Celebrating genius of an undiscovered photographer%0D\
Chicago nanny Vivian Maier died in 2009, leaving behind 100,000 negatives that no one but she had ever seen. Her work was discovered by chance, and now the photographs she took on her days off are being hailed as ''ranking up there'' with the best in 20th-century street photography%0D\
Link to the blog:%0D\
[italic]This was created in dedication to the photographer Vivian Maier, a street photographer from the 1950s - 1990s. Vivian''s work was discovered at an auction here in Chicago where she resided most of her life. Her discovered work includes over 100,000 mostly medium format negatives, thousands of prints, and countless undeveloped rolls of film. [/italic]%0D
I''ve seen the ones that have so far been posted on the web. She was a quiet lady and none one knew what she was doing...\
Too bad it is getting harder to do street photography now, except in tourist spots...
Thank you OP! I LOVE this story. I am going to keep an eye on this story,and this woman''s work.%0D
I love this kind of photography. It''s both beautiful and ugly at the same time and brings the past to life.
Beautiful photos. Why has this type of photography stopped?
[quote]Why has this type of photography stopped?\
She was freakin'' amazing. Had to be up there with the all time greats.
Astounding stuff. I think she''s the real deal.\
Thanks OP for letting us know about her!
"She wore a men''s jacket, men''s shoes and a large hat most of the time. She was constantly taking pictures, which she didn''t show anyone."
Unbelievable. A photographer would be lucky to get a dozen of these in a lifetime, and she had thousands.\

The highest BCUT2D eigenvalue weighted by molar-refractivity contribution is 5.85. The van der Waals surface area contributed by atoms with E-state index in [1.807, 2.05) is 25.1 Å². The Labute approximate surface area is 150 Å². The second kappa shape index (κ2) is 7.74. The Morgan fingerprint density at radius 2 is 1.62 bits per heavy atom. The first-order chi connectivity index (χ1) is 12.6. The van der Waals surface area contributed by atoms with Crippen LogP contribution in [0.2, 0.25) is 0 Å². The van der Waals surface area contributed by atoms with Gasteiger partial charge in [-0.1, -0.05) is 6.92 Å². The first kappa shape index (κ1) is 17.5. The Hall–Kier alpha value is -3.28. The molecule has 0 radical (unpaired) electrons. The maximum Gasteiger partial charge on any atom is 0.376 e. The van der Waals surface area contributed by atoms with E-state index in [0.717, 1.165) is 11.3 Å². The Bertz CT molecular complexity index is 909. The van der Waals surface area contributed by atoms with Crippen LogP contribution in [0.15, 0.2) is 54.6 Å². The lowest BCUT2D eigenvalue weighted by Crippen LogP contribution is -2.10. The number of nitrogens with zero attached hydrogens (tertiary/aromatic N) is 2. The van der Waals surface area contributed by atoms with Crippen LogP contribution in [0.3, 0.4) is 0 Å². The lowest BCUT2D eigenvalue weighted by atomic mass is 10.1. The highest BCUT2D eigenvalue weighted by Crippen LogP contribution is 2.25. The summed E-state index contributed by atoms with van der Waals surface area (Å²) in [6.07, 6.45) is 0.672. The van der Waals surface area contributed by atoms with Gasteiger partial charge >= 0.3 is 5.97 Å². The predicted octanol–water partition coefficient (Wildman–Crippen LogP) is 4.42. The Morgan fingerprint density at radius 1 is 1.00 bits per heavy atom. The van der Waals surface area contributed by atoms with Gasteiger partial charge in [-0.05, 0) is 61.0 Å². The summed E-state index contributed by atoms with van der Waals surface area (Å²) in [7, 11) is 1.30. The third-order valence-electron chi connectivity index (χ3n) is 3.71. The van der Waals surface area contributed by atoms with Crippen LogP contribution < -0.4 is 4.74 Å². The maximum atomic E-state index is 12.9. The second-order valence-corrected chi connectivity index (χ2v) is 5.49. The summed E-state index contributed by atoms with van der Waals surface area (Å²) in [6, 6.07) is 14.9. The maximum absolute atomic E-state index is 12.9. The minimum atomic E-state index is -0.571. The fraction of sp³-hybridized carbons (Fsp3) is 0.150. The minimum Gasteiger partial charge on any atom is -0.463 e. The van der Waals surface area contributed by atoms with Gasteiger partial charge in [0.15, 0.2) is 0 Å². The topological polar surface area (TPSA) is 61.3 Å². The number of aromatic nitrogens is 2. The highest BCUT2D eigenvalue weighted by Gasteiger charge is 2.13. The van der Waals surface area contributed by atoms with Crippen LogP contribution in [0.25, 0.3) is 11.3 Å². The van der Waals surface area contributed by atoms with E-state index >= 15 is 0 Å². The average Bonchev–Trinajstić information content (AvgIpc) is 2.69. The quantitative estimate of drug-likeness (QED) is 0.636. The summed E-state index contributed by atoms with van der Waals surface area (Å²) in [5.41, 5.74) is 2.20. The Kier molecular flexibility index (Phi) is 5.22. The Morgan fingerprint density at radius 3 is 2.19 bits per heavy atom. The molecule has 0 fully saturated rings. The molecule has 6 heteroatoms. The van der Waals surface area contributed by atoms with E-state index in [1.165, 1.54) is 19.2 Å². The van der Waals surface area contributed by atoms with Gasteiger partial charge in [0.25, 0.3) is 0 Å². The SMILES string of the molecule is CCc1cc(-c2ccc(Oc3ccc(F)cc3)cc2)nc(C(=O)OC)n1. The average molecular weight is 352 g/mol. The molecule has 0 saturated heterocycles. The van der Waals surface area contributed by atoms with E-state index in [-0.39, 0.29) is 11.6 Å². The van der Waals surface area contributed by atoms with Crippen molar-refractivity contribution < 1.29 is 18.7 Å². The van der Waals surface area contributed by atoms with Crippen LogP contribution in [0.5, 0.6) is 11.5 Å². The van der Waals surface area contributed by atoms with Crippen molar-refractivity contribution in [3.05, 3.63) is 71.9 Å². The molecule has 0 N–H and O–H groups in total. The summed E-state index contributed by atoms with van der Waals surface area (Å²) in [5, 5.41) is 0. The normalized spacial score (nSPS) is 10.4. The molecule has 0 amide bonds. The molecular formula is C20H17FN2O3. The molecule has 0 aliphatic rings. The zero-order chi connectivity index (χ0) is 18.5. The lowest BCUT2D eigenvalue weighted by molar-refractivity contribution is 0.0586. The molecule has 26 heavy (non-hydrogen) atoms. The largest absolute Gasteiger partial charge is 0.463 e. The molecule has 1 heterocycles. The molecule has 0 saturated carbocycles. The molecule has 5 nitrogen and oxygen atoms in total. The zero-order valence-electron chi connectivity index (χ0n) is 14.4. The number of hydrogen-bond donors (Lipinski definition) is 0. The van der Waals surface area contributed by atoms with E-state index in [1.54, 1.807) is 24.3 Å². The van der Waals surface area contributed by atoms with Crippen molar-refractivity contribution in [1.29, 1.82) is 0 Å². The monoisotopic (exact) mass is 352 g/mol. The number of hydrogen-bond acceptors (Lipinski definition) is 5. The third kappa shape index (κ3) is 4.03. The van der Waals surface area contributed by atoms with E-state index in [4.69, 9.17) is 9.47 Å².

Surely she''ll have to be remembered as one of the 20th-century''s greatest urban photographers.
Poeple look more the same now. People at the age of 12 and at the age of 62 are wearing the same clothes. People are fattened up on American trash food and American media. City dwellers are more gentrified. If people have a look, it''s from mass media sources -- more of a copycat phenomenon. It is more difficult to take a photo where someone stands out. \
Life before was harder, but life today lacks flavor.
Pity so few of you seem to be aware of Diane Arbus, Weegee & other mid-20th century photographers. Maier''s work wouldn''t seem quite so startling & unique.
Maier''s work pre-dates Arbus'' and Weegee concentrated mostly on crime.
Her work is quieter, more pensive and less invasive than Arbus''s. It has more distance and respect from the subjects. \
So don''t lecture us, thank you.
Arbus also zeroed in on people more intensely -- this woman tends to set them in context of their background, even if it''s just a plain city street. Plus her photos are half-candid, half-posed, where Arbus had her subjects almost staring down the camera like a challenge.\
I like them both, but I''ve seen nearly everything Arbus ever did, whereas this is an incredible, exciting trove of unseen images. It''s like unearthing a treasure chest. There''s one of a little boy and his mother on a slummy street (which is still completely free of litter or graffiti) with 1950s cars in the background; the boy is peeing in the gutter nonchalantly while his mother, in a giant head wrap, is watching him with complete detachment. It''s shocking and mundane at the same time - like something Norman Rockwell and Robert Mapplethorpe would both appreciate.\